If your AI goes out, who’s going to answer your deepest questions?
If your voice-controlled AI speaker can’t respond to your voice, well… what’s the point?
Google Home owners were reportedly faced with that existential quandary last weekend as an undetermined number of the smart assistant-powered speaker hubs went offline. The AI behind the Google Home, Google Assistant, completely shut down all user requests after being prompted by the wake phrase, "OK Google," according to Android Headlines.
Gets Google Home. Tries to use said device. Finds out there is an outage 😞
— Bryant Plano (@BryantPlano) June 4, 2017
The Home speakers replied to the fruitless prompts with responses like, “Hmm, something went wrong. Try again in a few seconds,” or “There was a glitch. Try again in a few seconds.”
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The outages followed the Home’s launch in Canada on June 2, and were widely reported in Google’s dedicated Home Help Forum. The issues plaguing the Home didn’t stretch to everything in the Assistant ecosystem, however — users reported that other Assistant-operated devices worked just fine.
"Google Home Outage Is Affecting A Number Of Users." LOL. Some number. Could be one. Could be one million. We have no idea.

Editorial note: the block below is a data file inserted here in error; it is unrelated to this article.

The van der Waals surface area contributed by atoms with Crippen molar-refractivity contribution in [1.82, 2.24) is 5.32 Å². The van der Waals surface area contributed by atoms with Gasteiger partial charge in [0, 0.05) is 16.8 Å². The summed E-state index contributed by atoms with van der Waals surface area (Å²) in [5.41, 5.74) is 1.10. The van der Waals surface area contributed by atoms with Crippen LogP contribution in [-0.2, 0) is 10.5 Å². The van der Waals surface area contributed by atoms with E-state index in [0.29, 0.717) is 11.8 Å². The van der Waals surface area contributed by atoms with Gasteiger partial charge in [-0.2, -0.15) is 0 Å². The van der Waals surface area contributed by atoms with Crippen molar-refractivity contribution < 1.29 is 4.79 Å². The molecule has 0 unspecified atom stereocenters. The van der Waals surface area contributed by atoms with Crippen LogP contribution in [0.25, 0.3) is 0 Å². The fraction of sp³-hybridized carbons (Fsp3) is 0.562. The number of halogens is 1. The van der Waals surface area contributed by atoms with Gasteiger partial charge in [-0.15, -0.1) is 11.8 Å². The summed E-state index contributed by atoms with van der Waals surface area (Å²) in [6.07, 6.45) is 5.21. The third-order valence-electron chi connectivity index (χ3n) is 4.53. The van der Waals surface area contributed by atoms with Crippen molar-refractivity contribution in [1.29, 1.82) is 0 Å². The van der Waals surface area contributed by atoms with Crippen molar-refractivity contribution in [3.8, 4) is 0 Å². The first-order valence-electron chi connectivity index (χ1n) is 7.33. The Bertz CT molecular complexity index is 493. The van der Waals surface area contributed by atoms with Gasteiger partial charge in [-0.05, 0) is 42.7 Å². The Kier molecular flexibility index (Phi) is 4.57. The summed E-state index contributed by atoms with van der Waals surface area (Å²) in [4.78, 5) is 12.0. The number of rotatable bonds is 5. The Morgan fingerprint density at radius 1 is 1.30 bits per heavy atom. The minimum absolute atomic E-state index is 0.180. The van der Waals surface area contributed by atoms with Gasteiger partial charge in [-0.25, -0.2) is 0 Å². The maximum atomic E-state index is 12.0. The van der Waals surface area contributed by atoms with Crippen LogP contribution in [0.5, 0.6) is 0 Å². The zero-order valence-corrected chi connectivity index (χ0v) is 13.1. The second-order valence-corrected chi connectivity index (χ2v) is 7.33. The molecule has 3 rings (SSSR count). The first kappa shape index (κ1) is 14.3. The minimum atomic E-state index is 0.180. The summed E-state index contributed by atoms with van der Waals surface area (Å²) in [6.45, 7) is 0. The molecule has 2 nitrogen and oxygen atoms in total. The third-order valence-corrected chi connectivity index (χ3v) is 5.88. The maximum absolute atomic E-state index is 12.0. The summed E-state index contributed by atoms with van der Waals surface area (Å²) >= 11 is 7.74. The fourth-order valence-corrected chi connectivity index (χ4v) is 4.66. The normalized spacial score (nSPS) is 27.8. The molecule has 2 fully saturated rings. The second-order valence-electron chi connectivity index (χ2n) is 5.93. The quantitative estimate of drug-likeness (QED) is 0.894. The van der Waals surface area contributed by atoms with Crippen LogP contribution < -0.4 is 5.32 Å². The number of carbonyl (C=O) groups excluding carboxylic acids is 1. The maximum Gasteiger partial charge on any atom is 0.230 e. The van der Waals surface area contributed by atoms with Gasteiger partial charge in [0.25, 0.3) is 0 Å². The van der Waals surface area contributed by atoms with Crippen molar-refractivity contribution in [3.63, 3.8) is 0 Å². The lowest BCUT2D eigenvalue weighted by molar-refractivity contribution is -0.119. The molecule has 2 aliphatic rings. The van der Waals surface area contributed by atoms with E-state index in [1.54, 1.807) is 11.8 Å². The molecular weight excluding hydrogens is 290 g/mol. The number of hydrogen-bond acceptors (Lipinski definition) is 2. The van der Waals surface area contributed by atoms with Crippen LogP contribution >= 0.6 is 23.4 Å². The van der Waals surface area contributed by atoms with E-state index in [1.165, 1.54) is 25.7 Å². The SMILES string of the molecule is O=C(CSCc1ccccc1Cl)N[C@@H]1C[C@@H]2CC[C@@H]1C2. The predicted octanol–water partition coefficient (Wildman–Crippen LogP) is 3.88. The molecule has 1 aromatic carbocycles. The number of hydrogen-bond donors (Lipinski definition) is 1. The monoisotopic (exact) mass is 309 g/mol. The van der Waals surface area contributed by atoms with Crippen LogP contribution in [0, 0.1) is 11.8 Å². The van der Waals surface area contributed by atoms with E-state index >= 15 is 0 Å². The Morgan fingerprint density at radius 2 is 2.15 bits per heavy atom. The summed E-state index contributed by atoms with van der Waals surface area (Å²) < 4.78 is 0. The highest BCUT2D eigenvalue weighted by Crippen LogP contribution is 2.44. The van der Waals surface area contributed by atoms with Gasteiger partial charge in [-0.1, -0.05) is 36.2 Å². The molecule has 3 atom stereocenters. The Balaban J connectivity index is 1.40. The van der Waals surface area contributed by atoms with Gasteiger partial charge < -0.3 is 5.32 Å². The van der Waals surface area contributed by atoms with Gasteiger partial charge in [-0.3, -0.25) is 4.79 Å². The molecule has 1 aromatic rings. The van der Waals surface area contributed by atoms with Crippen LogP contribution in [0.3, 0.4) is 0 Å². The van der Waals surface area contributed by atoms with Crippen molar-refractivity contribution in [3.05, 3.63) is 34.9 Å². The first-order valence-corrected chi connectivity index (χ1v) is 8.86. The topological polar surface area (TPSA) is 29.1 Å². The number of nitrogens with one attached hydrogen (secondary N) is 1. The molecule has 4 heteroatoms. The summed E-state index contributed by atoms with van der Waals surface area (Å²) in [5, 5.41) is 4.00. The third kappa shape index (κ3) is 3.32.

— Paul Thurrott (@thurrott) June 5, 2017
We tested our in-office Home unit to see if it was affected, but had no problems queuing up Assistant to answer every question we had.
Google was aware of the issue as early as May 31, and provided an update on June 3. Users kept reporting the so-called glitch, however, until today, when the Google Home Team alerted all of the concerned customers about its fix for the outage:
That’s right. The Home-crippling glitch can be corrected by that old unplug and plug it back in troubleshooting method.
Bigger than just the Home
While the simple fix to the outage is a relief (if it works), the lack of context is concerning. We still don’t know exactly what caused the Home devices to go out of commission — Google hasn’t yet responded to our requests for comment, and nothing has been posted in the forums.
That might just mean the company is still working to ID the exact cause of the blackout before going public, which is wise — but with the emphasis on AI adoption being pushed by Google, Amazon, and others, this type of mass outage could be the harbinger of bigger issues.
AI is becoming an increasingly larger part of our daily lives and routines, and that trend is only going to continue. Google’s recent I/O event was particularly AI and Assistant-driven, while Apple is expected to unleash Siri everywhere and Alexa dominates the market.
For now, the Homes outage was just a frustrating inconvenience for early adopters — but once we’ve fully integrated the AI assistants in our lives and connected our smart homes to their networks, it could lead to bigger problems.
Just think about a standard blackout today. You know exactly when the power goes out. If your AI goes out — which could conceivably control just about every utility in your home and manage safety systems — you might not know until you need an answer to a useless question and your Google Assistant tells you there’s a glitch. With your home depending on your AI, that might not be soon enough.